America's housing market implosion was the epicenter of the Great Recession. It's hardly surprising that the federal government directed enormous resources at the market. Besides bailing out vulnerable banks, the federal government nationalized mortgage behemoths Fannie Mae and Freddie Mac, opened the lending spigot at the Federal Housing Administration (FHA), passed a first-time home buyers' tax credit, and established a mortgage modification program for troubled homeowners. The Federal Reserve embarked on a $1.25 trillion purchase of mortgage-backed securities in an effort to engineer lower mortgage rates.
The Herculean efforts may be understandable. But they were a mistake in the early months of the downturn—and now stand as a public policy blunder in the early months of a recovery. That's a harsh judgment, but it's way past the time for ending taxpayer support of the housing market.
These policies are geared toward propping up home prices, the definition of a perverse public policy. Artificially holding prices at above-market levels harms new potential buyers, from young adults starting their own households to immigrants putting down stakes in the American Dream. The subsidies wrongly delay the inevitable home market price adjustment to excess supply in many markets across the country.
"I don't see anything being gained by holding housing prices higher than the market rate," says Dean Baker, economist and co-director of the liberal Center for Economic & Policy Research in Washington. "It is difficult to see why the government would want to pursue policies that would encourage people to pay too much for homes."
Dump the Tax Credit Entirely
At a minimum, the government should allow the first-time home buyer tax credit to expire on its target date of Apr. 30 , 2010 (with the purchase completed before July 1). The tax credit has already been expanded and extended past its original expiration date of Nov. 30, 2009. The Obama Administration may be under pressure from some members of Congress and advocates for beleaguered homeowners to beef up its troubled Homeowner Affordability & Stability Plan mortgage relief program, but it would be far better to scrap it altogether. The FHA should continue its recent move toward boosting its lending standards. The Fed should adhere to its plan to stop buying mortgage-backed bonds by the end of the first quarter.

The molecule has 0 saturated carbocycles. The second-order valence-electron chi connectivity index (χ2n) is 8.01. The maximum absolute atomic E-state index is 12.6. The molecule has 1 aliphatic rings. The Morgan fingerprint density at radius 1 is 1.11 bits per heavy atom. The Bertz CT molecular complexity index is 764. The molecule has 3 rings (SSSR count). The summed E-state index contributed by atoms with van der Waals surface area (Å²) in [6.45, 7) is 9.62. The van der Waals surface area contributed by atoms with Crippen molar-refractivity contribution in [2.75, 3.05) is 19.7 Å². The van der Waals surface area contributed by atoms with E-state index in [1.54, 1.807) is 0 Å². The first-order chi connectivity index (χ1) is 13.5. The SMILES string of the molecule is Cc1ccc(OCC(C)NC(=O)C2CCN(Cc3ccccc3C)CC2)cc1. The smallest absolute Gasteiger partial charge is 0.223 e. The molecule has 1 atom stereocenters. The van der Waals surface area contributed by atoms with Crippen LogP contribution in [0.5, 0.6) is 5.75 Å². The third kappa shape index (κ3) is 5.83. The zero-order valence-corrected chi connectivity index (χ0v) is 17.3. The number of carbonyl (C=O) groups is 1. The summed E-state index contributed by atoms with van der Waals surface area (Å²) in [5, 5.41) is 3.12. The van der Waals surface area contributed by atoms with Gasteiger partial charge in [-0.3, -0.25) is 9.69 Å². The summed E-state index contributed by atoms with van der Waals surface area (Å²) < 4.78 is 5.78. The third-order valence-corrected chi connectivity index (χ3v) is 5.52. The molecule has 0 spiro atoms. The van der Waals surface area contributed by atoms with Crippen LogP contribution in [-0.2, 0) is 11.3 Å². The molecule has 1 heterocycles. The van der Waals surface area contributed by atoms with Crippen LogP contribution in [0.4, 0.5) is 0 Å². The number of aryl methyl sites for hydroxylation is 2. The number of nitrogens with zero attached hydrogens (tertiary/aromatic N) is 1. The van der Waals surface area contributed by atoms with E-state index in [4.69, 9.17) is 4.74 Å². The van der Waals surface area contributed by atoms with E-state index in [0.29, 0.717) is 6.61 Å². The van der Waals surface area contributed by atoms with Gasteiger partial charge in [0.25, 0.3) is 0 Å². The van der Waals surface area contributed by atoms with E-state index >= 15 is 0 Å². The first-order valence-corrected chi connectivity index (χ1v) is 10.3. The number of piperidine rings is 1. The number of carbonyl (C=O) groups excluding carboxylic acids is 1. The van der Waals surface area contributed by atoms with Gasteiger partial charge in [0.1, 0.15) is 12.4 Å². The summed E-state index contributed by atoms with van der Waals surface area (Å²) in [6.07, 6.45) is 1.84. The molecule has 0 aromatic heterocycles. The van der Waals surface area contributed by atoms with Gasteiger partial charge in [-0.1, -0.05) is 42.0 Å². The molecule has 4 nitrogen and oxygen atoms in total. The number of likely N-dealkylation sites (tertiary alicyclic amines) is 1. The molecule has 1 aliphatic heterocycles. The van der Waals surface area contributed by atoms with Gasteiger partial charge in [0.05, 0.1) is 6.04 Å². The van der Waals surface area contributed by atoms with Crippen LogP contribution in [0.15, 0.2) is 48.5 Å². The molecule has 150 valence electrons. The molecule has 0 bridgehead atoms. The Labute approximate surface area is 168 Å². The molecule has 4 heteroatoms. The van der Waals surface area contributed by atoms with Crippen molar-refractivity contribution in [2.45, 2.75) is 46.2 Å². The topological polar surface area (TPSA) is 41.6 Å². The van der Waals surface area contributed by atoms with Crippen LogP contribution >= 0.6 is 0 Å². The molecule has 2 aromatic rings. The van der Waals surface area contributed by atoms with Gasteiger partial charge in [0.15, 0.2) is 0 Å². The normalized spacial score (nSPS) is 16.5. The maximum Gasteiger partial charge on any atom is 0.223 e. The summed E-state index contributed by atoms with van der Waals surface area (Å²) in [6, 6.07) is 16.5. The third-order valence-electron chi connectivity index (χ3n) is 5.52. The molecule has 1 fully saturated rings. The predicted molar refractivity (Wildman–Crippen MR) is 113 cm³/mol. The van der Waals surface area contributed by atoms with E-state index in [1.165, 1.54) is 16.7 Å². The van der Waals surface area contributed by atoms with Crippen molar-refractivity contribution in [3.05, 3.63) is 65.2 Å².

Longer-term, the Administration and Congress should start the process of culling the U.S. tax code of the myriad special provisions that favor housing. In a modern economy, it makes no sense for homes to get preferable tax treatment over stocks and other investments. What's more, Canada doesn't allow mortgage interest deductions, yet its homeownership rate is comparable to that of the U.S.
To be sure, the U.S. housing market remains weak and is going through another rough patch. For instance, sales of existing homes plunged 7.2% in January. That's on top of a revised 16.2% drop in December. New home sales plunged in the first month of the New Year to the lowest level in five decades. Mortgage applications are weak. Foreclosure projections are running in the 3 million-plus range for 2010. With a near double-digit unemployment rate, plenty of potential home buyers are wary of betting on housing at the moment.
Still, the market may not have much farther to fall. For example, by one important measure, the housing market is nearing bottom. Many factors affect the value of homes, from the health of the job market to the animal spirits of speculators. But prices in the rental market are critical. After all, rent and home ownership compete for household dollars. If rental prices are going up, owning a home becomes more attractive, and vice versa.
That's why it's worth paying attention to a metric called the rent-to-price ratio. It measures the gap between the price of a house and the amount of rent tenants would pay to live in it. For instance, if a house priced at $283,000 would rent for $10,000 a year ($833 a month), the rent/price ratio is some 3.5%. Economists Morris Davis, Andreas Lehnert, and Robert Martin calculated that the rent/price ratio averaged 5.29% from 1960 to 1995. But from 1995 to 2006 a home buying frenzy drove the ratio down to a historically low rate of 3.5%. Davis, an economist at the University of Wisconsin, Madison, says the ratio has climbed back to a recent peak of 5% in the first quarter of 2009, and in the fourth quarter of last year it was at 4.85%. Rents may trend lower, with a national rental vacancy rate of nearly 11%, close to a record high. Nevertheless, "the ratio is at its historic average," says Davis. "Looking at that ratio, you would say that housing prices have stabilized."
In the forecasting business, everyone eventually comes back, ruefully, to Samuel Goldwyn's famous remark, "Never make predictions, especially about the future." The future direction of the housing market is uncertain. What is certain—and it's the genius of a capitalist economy—is that the market adjustment will be much quicker and fairer if the government stops its efforts to prop up prices. Let the market work.